16 June 2015Ezra 3:1-13
"And all the people responded with a great shout when they praised the Lord, because the foundation of the house of the Lord was laid." (v. 11)
Psalm: Psalm 22:22-31
Having received permission from King Cyrus, the exiles return
home to rebuild the temple and restore Jerusalem. However, this was
to be no minor task. It was some seven months before, having
returned to take possession of their home and towns, the people
gather in Jerusalem to offer the prescribed sacrifices on the altar
of the Lord (verses 1-2).
Then it was a case of planning with the necessary builders and craftsmen to prepare for the laying of the foundations and make arrangements for delivery of the building materials, including cedar from Lebanon; and all this with the help of a grant from King Cyrus (verse 7) and appropriate professional supervision from among the house of Levites (verse 8).
All this meant that it was not until the second year after their arrival in Jerusalem that the exiles were ready to lay the foundations. So it is not surprising that this should be a time of rejoicing, with the priests in their vestments and musicians leading the singing of psalms (verses 10-11). It is interesting to note, especially in light of the Methodist Church's consents process for building schemes(!), just how thoroughly the Israelites prepared for the task before beginning the actual building work.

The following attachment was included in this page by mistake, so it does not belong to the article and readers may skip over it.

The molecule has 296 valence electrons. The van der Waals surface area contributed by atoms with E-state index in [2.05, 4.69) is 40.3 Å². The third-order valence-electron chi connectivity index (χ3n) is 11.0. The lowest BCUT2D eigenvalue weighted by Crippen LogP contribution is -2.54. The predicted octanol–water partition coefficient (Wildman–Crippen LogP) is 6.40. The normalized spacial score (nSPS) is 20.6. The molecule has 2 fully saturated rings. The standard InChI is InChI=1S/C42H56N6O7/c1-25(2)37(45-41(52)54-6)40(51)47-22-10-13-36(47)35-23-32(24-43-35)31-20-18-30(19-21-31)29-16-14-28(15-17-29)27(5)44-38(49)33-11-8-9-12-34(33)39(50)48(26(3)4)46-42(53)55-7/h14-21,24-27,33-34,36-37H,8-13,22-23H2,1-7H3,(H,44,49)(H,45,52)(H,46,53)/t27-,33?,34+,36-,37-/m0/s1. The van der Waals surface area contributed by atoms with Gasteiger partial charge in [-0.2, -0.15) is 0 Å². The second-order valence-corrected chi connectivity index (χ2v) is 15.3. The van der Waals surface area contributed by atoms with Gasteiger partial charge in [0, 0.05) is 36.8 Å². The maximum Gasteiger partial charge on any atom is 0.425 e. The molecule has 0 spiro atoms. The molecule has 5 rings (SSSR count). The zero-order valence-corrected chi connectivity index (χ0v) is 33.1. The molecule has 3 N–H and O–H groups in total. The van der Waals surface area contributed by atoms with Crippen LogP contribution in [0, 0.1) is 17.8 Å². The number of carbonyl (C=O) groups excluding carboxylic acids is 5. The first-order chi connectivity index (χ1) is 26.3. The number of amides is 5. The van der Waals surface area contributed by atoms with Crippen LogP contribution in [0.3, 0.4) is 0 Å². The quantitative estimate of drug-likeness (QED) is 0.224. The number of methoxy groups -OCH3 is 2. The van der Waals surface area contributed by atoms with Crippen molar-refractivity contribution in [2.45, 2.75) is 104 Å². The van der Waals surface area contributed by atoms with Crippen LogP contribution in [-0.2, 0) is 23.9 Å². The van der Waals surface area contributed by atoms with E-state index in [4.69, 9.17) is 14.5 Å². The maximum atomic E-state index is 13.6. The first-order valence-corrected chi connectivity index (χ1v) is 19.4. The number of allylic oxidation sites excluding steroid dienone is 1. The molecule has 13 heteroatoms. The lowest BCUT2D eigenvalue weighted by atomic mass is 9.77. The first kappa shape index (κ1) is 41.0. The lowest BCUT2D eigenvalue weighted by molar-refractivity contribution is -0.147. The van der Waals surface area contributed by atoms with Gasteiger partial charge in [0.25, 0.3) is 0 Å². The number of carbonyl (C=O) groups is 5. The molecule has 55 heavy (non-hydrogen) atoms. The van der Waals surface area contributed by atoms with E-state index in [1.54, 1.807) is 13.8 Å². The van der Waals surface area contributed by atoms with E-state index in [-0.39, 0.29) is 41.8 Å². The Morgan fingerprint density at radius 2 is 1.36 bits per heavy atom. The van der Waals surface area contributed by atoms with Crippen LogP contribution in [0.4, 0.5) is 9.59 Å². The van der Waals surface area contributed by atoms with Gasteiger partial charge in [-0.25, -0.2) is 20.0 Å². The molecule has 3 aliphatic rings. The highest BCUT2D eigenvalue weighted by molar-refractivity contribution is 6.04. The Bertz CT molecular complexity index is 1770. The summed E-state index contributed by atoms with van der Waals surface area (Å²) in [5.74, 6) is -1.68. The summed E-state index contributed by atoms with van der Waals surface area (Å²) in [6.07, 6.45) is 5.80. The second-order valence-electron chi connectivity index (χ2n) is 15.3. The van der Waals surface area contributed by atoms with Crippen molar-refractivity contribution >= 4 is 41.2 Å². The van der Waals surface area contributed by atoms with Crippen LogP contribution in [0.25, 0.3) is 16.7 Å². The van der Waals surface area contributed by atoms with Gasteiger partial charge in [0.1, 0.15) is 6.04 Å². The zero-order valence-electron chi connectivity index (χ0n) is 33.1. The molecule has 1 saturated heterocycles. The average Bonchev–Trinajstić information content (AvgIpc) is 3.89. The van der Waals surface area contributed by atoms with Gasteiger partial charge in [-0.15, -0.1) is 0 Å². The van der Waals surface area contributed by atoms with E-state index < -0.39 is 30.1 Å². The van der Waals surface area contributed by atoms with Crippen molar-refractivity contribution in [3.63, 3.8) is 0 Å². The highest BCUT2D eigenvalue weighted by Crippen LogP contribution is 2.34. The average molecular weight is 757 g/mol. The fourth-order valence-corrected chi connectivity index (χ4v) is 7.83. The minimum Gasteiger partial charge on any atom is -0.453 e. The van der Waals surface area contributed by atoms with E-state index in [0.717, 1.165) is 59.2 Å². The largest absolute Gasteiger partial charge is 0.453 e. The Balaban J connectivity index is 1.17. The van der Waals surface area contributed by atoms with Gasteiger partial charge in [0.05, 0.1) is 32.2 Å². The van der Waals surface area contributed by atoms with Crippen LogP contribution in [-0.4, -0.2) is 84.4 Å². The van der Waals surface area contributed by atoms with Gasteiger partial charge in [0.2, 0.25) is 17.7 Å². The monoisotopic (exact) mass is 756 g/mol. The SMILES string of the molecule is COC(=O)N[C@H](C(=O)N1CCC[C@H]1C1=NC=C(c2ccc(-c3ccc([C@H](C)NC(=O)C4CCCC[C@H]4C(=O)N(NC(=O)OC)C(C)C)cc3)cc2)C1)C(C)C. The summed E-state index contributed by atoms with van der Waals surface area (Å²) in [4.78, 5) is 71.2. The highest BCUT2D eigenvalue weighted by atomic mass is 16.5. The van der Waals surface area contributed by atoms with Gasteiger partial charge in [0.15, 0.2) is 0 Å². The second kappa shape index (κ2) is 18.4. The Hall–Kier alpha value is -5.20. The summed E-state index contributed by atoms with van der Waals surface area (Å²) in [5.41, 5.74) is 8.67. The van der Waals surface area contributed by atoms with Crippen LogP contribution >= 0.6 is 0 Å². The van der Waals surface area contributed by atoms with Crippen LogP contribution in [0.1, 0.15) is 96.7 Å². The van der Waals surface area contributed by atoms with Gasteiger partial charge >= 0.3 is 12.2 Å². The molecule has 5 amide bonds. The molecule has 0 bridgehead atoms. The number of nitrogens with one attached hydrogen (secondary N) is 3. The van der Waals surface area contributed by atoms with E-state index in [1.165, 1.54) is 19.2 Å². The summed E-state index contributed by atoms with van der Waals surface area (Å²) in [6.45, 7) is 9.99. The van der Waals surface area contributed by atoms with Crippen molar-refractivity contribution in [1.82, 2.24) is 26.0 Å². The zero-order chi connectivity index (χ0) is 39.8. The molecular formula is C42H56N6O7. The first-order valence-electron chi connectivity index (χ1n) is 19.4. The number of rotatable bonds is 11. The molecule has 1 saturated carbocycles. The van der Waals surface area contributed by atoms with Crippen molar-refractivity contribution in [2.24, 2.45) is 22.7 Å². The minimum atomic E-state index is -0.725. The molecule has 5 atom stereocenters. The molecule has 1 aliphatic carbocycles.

It's also worth noting that there is some sadness mixed in with the celebrations; how for those who still remembered the first temple it was also an occasion for weeping, even if their tears were drowned out by the sound of those rejoicing (verses 12-13).
- Even after 70 years of exile, the Jews didn't rush into building their new temple without first making proper plans. What lessons are there for us today?
- The exiles mark the laying of foundations with an act of thanksgiving. How important is it still to give thanks at significant stages of our life, whether as individuals or as communities?
- How do we acknowledge the sadness that can still exist even in times of celebration?